Blood Meridian – Cormac McCarthy
Cormac McCarthy is an elusive and enigmatic figure, and his writing is nearly as confounding as his persona. Blood Meridian is the most challenging of McCarthy’s works I’ve come across to date, both in terms of content and language. His prose is peppered with archaic language, odd speech patterns and biblical allusion. Somewhat typical of McCarthy, this Western narrative lacks much convention punctuation, most notably quotation marks.
Though often sparse in presentation, the novel is a somewhat immersive experience. Scenes focusing on the Judge Holden character especially are utterly compelling. The book’s reputation for density and difficulty is compounded by the challenging subject matter. Without revealing details, I will say that this is the most graphically violent book I’ve ever read. Only one other work of fiction has made me as uncomfortable as this.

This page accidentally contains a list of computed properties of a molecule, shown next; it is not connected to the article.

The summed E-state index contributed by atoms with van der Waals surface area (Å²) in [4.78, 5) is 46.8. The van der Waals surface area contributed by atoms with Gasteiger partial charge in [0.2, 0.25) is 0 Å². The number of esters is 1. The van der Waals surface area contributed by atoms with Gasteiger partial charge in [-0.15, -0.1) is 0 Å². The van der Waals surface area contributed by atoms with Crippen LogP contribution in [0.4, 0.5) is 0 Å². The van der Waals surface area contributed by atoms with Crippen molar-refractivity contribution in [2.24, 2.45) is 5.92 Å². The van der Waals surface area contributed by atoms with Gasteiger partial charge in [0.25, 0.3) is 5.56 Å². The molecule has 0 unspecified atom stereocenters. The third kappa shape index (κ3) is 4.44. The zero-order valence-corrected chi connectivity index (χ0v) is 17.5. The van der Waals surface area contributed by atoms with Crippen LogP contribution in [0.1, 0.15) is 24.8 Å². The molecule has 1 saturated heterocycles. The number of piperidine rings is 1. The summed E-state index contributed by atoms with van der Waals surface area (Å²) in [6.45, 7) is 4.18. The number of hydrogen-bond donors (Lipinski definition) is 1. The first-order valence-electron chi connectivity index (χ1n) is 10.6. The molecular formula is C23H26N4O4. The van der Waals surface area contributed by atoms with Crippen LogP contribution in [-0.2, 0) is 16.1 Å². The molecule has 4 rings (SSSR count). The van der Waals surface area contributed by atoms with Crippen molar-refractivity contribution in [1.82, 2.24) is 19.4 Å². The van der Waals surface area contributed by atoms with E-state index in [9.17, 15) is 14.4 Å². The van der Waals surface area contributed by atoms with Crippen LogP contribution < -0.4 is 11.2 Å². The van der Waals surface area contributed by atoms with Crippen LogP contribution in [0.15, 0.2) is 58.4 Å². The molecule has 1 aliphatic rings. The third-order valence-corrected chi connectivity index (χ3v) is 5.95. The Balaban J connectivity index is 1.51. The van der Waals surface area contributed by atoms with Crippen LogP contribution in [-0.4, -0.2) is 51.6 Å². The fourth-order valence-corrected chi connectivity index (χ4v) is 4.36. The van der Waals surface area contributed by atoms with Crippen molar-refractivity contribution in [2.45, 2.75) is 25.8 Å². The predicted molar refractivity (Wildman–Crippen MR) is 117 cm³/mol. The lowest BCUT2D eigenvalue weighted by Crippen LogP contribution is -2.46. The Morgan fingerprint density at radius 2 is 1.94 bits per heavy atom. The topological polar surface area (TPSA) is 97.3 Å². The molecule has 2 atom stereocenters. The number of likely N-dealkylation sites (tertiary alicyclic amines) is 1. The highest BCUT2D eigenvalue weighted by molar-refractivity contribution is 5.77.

I would venture to say that McCarthy has reinvented the Western genre in much the same way Ken Follett opened our eyes with his take on historical fiction in ’Pillars Of The Earth’ and ‘World Without End’. McCarthy has presented the gritty details, and callous disregard for humanity so prevalent in early ages, without resorting to shock for shock value.
The ambiguity of so much of the novel, as well as the polarizing nature of the prose, led to this being one of the best Liquorature selections to date in terms of discussion.
I dare you, in all of fiction, to find a more awe-inspiring villain than the Judge.